No child’s play: Tinker installed Mac OS 9 on the Nintendo Wii

A French tinkerer has managed to install an older version of the Mac OS operating system on an old Wii games console. But he had to use a few tricks to do this. He also encountered insurmountable hurdles at some points – especially when it came to newer versions of the Mac operating system.

The question of whether a Linux operating system runs on the Wii occupied Pierre Dandumont almost ten years ago, he writes in a blog post. The impetus to try it with a Mac operating system finally came from a YouTube video in which a hobbyist installed the innards of a Mac Mini M1 in the housing of a Wii and successfully got it running.

Dandumont’s plan was much more ambitious, however, as he wanted to use ancient hardware by technical standards to run an operating system that is very specifically assigned to a specific computer. In the end, the virtualization software helped him Mac-on-Linux – Strictly speaking, a direct installation was not possible, although the processor of the Wii, a PowerPC G3, already fulfilled an important requirement.

So the French installed a Modern Linux, which is specially tuned for Wii and GameCube. With its graphics card with 3 MB memory, 88 MB RAM and 512 MB flash memory, the Wii scratches the minimum of the system requirements for using MacOS 9.2. The low-resolution video output of a maximum of 480p should turn out to be particularly problematic in the further course.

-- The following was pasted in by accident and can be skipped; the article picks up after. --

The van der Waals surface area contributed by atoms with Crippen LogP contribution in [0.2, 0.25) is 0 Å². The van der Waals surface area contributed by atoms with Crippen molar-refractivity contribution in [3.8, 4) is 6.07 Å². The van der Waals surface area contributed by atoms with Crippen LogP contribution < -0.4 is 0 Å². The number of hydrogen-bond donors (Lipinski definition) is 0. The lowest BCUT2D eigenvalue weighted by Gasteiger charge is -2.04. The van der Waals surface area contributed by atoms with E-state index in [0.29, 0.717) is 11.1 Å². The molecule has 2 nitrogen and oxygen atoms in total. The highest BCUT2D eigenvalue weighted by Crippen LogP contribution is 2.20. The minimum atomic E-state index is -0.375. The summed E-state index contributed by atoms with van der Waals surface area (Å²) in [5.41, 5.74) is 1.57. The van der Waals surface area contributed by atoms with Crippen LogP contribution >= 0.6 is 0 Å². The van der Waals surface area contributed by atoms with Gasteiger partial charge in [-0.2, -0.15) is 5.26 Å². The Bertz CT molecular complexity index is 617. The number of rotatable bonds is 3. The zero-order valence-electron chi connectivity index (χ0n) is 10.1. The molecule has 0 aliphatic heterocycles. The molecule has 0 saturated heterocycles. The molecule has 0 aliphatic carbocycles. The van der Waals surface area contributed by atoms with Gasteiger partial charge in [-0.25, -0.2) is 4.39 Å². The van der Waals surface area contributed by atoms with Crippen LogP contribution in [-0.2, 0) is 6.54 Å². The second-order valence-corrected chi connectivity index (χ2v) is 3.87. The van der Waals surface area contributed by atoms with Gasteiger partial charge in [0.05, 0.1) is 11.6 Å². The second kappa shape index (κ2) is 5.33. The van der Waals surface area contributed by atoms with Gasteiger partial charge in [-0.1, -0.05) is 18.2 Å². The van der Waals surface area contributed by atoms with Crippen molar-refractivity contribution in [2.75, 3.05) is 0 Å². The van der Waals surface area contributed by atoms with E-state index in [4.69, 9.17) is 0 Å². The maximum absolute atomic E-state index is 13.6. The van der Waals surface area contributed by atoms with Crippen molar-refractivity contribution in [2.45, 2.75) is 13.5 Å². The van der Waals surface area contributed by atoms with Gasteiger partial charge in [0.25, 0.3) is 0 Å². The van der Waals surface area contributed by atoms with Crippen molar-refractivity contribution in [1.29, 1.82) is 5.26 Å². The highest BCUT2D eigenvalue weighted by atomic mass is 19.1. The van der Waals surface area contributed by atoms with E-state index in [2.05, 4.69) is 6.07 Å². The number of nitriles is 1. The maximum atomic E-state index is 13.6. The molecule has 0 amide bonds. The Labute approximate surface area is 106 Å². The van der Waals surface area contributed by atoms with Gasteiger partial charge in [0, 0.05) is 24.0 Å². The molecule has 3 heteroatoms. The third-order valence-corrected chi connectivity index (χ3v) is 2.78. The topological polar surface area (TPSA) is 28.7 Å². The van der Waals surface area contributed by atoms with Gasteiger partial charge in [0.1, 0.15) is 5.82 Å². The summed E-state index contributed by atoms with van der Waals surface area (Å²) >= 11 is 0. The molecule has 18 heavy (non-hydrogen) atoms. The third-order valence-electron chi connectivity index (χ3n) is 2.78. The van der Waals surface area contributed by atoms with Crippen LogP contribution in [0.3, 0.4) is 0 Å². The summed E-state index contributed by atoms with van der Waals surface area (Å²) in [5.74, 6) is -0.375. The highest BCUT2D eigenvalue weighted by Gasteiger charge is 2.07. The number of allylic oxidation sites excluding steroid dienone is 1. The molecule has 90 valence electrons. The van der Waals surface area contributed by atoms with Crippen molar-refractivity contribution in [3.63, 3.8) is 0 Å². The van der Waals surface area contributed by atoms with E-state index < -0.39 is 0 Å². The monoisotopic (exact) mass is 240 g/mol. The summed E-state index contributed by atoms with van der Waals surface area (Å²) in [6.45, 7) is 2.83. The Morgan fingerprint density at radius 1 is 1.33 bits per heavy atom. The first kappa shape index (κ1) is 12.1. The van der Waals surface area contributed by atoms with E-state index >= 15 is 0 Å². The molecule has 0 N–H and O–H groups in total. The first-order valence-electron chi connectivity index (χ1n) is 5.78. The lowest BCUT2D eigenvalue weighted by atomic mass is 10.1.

With the help of the Homebrew Channel software, Dandumont then created the prerequisites for the installation of further software. Using BootMii as a further detour it is possible to finally install Linux. Compiling Mac-On-Linux proved to be another hurdle.

After successfully installing Mac OS, Dandumont had achieved its goal. But using it on the Wii doesn’t bring much joy, he writes. Above all, the graphics performance leaves a lot to be desired and the disk image on the SD card is not particularly fast either. In addition, a tedious sequence of steps is necessary to start Mac OS – he was not able to set up an automatic boot process.

While he managed to sneakily get the first-person shooter Doom and Internet Explorer 5 running for the Mac, he eventually gave up trying to install Mac OS X Puma (10.1). The main memory is probably not enough, he concluded.


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